On Thursday 11 May, Year 6 were granted the opportunity to visit the Kingston Liberal Synagogue in Long Ditton. KLS is a vibrant, happy community, that actively celebrates Judaism in a progressive context. They rely on their members’ energy and efforts to run the day-to-day life of the synagogue. As a community, they are dedicated to meeting the spiritual, cultural, educational and social needs of all their members. KLS was formed relatively recently with just 50 families. In 1976 they moved to their current site and membership has grown to several hundred people.
At the entrance to the synagogue, we were welcomed by Sandra, a lay service leader at KLS. She invited us inside the simply built structure, which was once a small primary school. Sandra proceeded to talk to us about many aspects of Jewish life and culture. She displayed a variety of images, some of which the girls were already familiar with, and she was duly impressed by the manner in which the girls were able to answer her questions. Sandra explained how she and her community are proud members of Liberal Judaism, which identifies itself as the forward-looking edge of Judaism while revering tradition and seeking to preserve all that is good in Judaism of the past. The girls were fascinated to learn that in Liberal Judaism, it is possible to have female rabbis. Whilst talking from the bimah, the raised platform in the synagogue, Sandra highlighted the ark which was directly behind her. She asked for volunteers to assist, and Abi, Amelie and Lila obliged. The girls helped to open the screens to reveal the exquisite Torah Scrolls. These scrolls are not ordinary, modern-day reproductions. KLS is immensely proud to be the custodians of three “rescued” Czech Torah Scrolls. These scrolls were part of a collection of ritual objects intended for confiscation by the Nazis from the destroyed Jewish communities of Bohemia, Moravia and Slovakia. After the defeat of the Nazis, the scrolls were stored in an old synagogue in Prague. Eventually, their existence became known; the Memorial Scrolls Trust was formed to purchase them and bring them to Westminster Synagogue in 1964. KLS has scrolls from Blatna, Rychnov and Tabor, towns now within the Czech Republic. The scrolls are a precious heritage; by using them KLS honours the memory of their vanished communities. It was a huge privilege for us to be able to see these scrolls.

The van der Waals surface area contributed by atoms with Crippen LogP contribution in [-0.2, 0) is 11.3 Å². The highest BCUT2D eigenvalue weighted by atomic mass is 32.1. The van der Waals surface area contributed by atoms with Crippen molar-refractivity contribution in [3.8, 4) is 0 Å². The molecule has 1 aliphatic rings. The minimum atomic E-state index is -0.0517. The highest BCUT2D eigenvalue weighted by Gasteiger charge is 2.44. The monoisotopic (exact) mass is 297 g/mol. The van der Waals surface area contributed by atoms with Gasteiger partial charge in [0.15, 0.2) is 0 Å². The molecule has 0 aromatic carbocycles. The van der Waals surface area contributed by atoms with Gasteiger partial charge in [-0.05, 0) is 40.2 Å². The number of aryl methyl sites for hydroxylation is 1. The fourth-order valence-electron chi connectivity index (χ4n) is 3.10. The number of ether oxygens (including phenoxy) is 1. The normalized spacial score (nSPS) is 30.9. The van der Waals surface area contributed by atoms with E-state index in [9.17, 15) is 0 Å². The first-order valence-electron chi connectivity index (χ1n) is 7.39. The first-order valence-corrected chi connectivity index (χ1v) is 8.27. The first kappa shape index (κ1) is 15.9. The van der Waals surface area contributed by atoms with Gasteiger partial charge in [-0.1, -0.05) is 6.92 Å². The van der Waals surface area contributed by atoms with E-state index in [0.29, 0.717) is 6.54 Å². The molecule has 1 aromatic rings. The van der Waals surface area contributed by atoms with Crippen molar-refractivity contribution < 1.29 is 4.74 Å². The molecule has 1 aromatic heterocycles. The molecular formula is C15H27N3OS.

After the talk, Sandra invited the girls to look carefully at the handcrafted mosaic created by the community. The mosaic was created to mark the culmination of a major phase of renovation at the synagogue. It took six months to complete and was worked on by about 120 members, ranging from the ages of three to 89. The mosaic is a collage made up of various Biblical symbols, such as a dove of peace and a Hebrew Torah scroll, as well as the synagogue’s rainbow logo and a tree of life. The girls noticed these symbols as well as many others. Whilst one group was focusing on the mosaic, the other group were given the opportunity to wear a genuine kippah and a tallit prayer shawl. They were also invited to read from a Jewish prayer book, which fortunately was also translated into English. Although reading from right to left did present certain challenges.
The girls all thoroughly enjoyed the short visit, and this was reinforced by what they had said afterwards. Mia said how she particularly enjoyed going to the synagogue and hearing about Judaism from a Jewish person. Bess especially enjoyed looking at the mosaic with its interesting features. Lauren wrote how her visit to the synagogue had taught her a lot about Jewish life and it showed how being part of a Jewish community can be good fun.
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